Diatamaceous Earth for Animals

DE for animal feed use:
Bird and animal feed may contain substances such as molasses that cause the particles to become “sticky” and clump. This can not only make the feed hard to pour but also promote mold. When DE is mixed in the feed (not to exceed 2% of the dry weight), it coats each particle, making it difficult for the particles to stick together. This allows the feed to “flow” better and its absorption ability protects it from mold. No mold means less wasted feed.
By separating the particles of feed, the animal’s digestive enzymes are able to completely surround each particle. This may also allow for a more complete digestion.

(All prices are in USD and have been reduced to account for conversion rate)



Origin: USA
Our Diatomaceous Earth (aka Fossil shell flour) comes from an extremely pure fresh water deposit of the diatom Aulacoseira from a deposit created in the Miocene epoch. Why is this diatom so special? Its shell is made of amorphous silica. Its shape and hardness are important to how it works. Its hardness keeps it from dissolving in liquid. The holes along the diatom’s wall allow it to absorb moisture, hence its commonly used as an anti-caking agent.
The colour of this DE is almost pure white and consists of 89% (and sometimes more) Silicon Dioxide plus 28 trace minerals which means more diatom surface area is available. More diatom area means greater absorptive capacity and more improvement in the mixability and flowability when used in animal feed. It does not swell nor absorb nutrients and thus poses no long-term hazard when used as an anti-caking agent in animal’s feed. Darker coloured DE often contains an excess of a particular mineral such as iron or a high percentage of clay.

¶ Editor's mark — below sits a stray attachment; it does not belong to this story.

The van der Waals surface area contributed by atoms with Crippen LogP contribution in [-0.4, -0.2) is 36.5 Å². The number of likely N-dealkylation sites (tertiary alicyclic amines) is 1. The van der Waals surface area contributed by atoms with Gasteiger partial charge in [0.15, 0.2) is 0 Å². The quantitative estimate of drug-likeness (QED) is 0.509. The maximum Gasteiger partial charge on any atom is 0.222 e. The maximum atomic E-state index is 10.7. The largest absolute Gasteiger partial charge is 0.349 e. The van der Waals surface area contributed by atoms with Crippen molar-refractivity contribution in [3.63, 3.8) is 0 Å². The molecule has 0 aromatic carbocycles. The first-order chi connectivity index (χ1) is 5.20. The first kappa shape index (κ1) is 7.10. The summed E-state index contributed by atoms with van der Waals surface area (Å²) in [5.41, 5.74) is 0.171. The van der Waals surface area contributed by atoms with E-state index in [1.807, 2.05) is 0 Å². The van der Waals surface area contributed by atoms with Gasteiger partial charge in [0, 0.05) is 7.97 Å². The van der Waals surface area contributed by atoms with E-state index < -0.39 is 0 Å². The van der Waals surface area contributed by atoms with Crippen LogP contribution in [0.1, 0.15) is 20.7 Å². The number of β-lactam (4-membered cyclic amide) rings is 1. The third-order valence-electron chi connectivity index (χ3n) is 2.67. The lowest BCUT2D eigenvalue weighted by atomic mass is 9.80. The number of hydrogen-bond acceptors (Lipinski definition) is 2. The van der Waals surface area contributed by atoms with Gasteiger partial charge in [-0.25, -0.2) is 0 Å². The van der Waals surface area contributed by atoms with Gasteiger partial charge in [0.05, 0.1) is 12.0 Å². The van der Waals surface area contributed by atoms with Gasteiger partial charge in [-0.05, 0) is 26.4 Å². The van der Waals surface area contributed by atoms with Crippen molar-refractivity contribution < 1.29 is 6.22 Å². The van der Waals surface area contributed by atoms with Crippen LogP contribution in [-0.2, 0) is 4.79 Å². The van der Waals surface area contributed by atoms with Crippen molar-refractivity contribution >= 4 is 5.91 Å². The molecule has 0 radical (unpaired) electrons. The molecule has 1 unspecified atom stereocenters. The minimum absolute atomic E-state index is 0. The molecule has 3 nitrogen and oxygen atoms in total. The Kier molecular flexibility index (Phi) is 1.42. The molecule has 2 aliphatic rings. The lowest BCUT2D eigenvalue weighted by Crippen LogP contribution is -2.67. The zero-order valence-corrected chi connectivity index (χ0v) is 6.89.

Freshwater versus saltwater DE?
Freshwater deposits like in this DE, have a consistent diatom presence. Their fossilized shells have maintained their tubular shape. This shape and strength of the fossil shell is critical to its effectiveness. This deposit has 89 – 95% amorphous silica content and is also more consistent in its purity of other elements that have settled in it. A freshwater deposit is confined to the runoff water of its surrounding environment. A freshwater deposit in the mountains, such as in this DE, formed when snow was pure and its runoff provided the water source these diatoms lived in.
Saltwater deposits contain a mix of types of diatoms of different shapes. Their fossilized shells are fragile and break easily. This renders them ineffective for our purposes. The salt water deposits are less predictable in their sediments.
What’s the difference between amorphous and crystalline silica?
Amorphous silica is silica in its naturally occurring state. It is a trace mineral every mammal on the planet needs to live. It becomes crystalline when it is exposed to extreme heat through volcanic activity or commercial manufacturing means. The type of DE used in swimming pool, and other, filtration systems is crystalline silica. Crystalline silica is extremely dangerous when inhaled or ingested. It is not biodegradable. Our DE contains less than one half of 1% of crystalline silica and is considered GRAS (generally regarded as safe).

(All prices are in USD and have been reduced to account for conversion rate)


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